Medical aid in dying is optional.
Optional for patients and optional for doctors. No person is required to use it. No doctor is mandated to provide it. It is illegal to force someone to use it.
Medical aid in dying includes strict eligibility requirements.
A patient must be an adult, have six months or less to live, be able to make an informed health care decision and be able to take the medication themselves.
The legislation includes more than a dozen safeguards.
Two doctors must confirm that the patient has six months or less to live — due to terminal illness, not because of age or disability. Two doctors and two independent witnesses must confirm that no coercion exists.
Medical aid in dying is a medical practice proven by decades of experience in authorized states.
In more than 20 years of experience since the first law was enacted in Oregon, and an additional 40+ years of combined evidence and cumulative data from the laws passed in other jurisdictions there is not a single substantiated case of abuse or coercion nor any civil or criminal charges filed related to the practice. Not one.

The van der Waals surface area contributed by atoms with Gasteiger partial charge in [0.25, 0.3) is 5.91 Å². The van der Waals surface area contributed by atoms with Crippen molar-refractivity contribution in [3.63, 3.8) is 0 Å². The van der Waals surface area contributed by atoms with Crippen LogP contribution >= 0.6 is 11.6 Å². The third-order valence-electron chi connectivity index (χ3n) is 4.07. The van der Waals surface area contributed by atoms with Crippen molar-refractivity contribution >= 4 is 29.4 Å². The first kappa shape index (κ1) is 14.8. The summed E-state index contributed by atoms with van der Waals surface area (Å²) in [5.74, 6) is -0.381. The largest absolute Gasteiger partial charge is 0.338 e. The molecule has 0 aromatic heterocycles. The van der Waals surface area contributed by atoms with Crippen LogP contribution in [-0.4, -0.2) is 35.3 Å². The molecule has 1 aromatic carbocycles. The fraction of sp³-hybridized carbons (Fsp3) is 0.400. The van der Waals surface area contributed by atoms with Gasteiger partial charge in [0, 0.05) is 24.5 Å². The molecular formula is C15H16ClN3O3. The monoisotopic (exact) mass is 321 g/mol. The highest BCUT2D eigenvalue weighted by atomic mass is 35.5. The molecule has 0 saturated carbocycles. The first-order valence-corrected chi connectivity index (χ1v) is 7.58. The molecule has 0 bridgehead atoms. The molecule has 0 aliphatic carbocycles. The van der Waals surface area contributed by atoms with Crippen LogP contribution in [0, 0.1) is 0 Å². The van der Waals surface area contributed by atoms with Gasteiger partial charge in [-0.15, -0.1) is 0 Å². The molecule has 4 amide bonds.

Medical aid in dying gives patients autonomy.
The patient is in charge. They request the medication. They take it. And they can change their mind at any time.
Medical aid in dying improves end-of-life care.
Studies show palliative (“comfort”) care gets better for patients — and families — in states with medical aid in dying. Medical aid in dying helps far more people than those who choose to use it. Research shows just having medical aid in dying as an option relieves fear and anxiety — even for those who never choose the option.
Doctors support medical aid in dying.
A November 2020 Medscape survey reported that more than half (55%) of physicians support the practice. Learn more information about professional medical societies that support the practice of medical aid in dying.
The American public wants medical aid in dying.
Nearly three out of five U.S. residents (74%) according to a May 2020 Gallup poll. Support is strong across most demographic groups. The practice also claims majority support among people who attend church, people of all ideological views (conservatives, moderates and liberals), people from both political parties and all races and ethnicities. Support has nearly doubled since Gallup first polled on the question in 1947.
Medical aid in dying is currently authorized in eleven jurisdictions.
They include Oregon (1994), Washington (2008), Montana (2009), Vermont (2013), California (2015), Colorado (2016), the District of Columbia (2016), Hawai‘i (2018), New Jersey (2019), Maine (2019) and New Mexico (2021).